Sneak Peek at Chris Christie new book

PHOTO: REUTERS


Excerpts from former New Jersey Governor Chris Christie’s forthcoming book, Let Me Finish: Trump, the Kushners, Bannon, New Jersey, and the Power of In-Your-Face Politics

In his new book, former New Jersey Governor Chris Christie writes about how it was Steve Bannon acting on behalf of Jared Kushner, who fired him from leading Trump’s transition team after the November election. In the book, to be released January 29, Christie writes:

“Jared Kushner, still apparently seething over events that had occurred a decade ago, was exacting a plot of revenge against me, a hit job that made no sense at all for the man we had just helped elect,” Christie writes. “And Steve Bannon, hot-shot, big-balls campaign executive, was quietly acquiescing to it… It says a lot about Steve that he was willing to fire me to stay on Jared’s good side, yet he couldn’t bear to be fingered as the one who’s done the deed. Back where I come from, which is New Jersey, that’s what we call a lying snake.”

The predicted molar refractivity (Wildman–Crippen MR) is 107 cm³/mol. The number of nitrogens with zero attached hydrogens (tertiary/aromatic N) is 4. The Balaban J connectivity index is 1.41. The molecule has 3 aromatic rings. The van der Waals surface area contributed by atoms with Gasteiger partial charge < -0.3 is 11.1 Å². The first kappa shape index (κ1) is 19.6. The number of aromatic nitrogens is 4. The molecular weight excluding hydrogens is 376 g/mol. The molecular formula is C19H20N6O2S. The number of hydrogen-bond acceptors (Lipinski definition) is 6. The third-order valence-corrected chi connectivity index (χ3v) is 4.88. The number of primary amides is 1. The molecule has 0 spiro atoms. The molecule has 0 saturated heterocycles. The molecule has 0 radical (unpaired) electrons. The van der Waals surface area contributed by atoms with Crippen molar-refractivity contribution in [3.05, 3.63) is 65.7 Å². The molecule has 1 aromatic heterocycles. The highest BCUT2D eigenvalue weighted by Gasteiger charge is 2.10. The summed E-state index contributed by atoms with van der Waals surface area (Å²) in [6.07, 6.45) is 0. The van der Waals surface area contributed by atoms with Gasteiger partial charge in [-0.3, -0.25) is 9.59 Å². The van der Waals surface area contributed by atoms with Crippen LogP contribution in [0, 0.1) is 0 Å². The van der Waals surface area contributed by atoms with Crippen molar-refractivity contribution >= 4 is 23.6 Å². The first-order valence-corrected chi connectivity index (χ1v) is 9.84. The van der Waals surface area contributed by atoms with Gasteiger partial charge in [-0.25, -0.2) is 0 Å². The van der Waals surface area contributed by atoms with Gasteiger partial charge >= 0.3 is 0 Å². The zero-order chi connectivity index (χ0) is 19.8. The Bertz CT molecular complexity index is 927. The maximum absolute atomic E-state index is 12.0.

SCENE: In between the bickering, there was one moment that Jared and Christie came together to briefly put the past behind them. Jared called upon Christie’s son, Andrew, to document a moment of celebration: The election of Donald Trump as president on November 8, 2016. Christie describes what took place as the Trump team was getting ready to depart Trump Tower for the Hilton.

“Jared stopped me in the foyer. He said to Andrew, ‘Can you do me a favor?’ ‘Sure,’ Andrew said. He handed Andrew a phone and said, ‘Would you take a picture of me and your dad at this moment? No one would ever believe that we would be standing next to each other having, together, just helped elect a president of the United States.’”

‘SURREAL’ MOMENT: In chapter 18, titled “Jared Meltdown,” Christie describes Jared’s emotional reaction to his appointment as chairman of the transition team on May 6, 2016, the first face-to-face interaction since the Charles Kushner case. “I don’t think we should rush on this,” Jared told his father-in-law and Corey Lewandowski, the then-campaign manager as they were finalizing the press release announcing Christie’s appointment. “When he started talking,” Christie says, Jared tried to talk Trump out of his decision: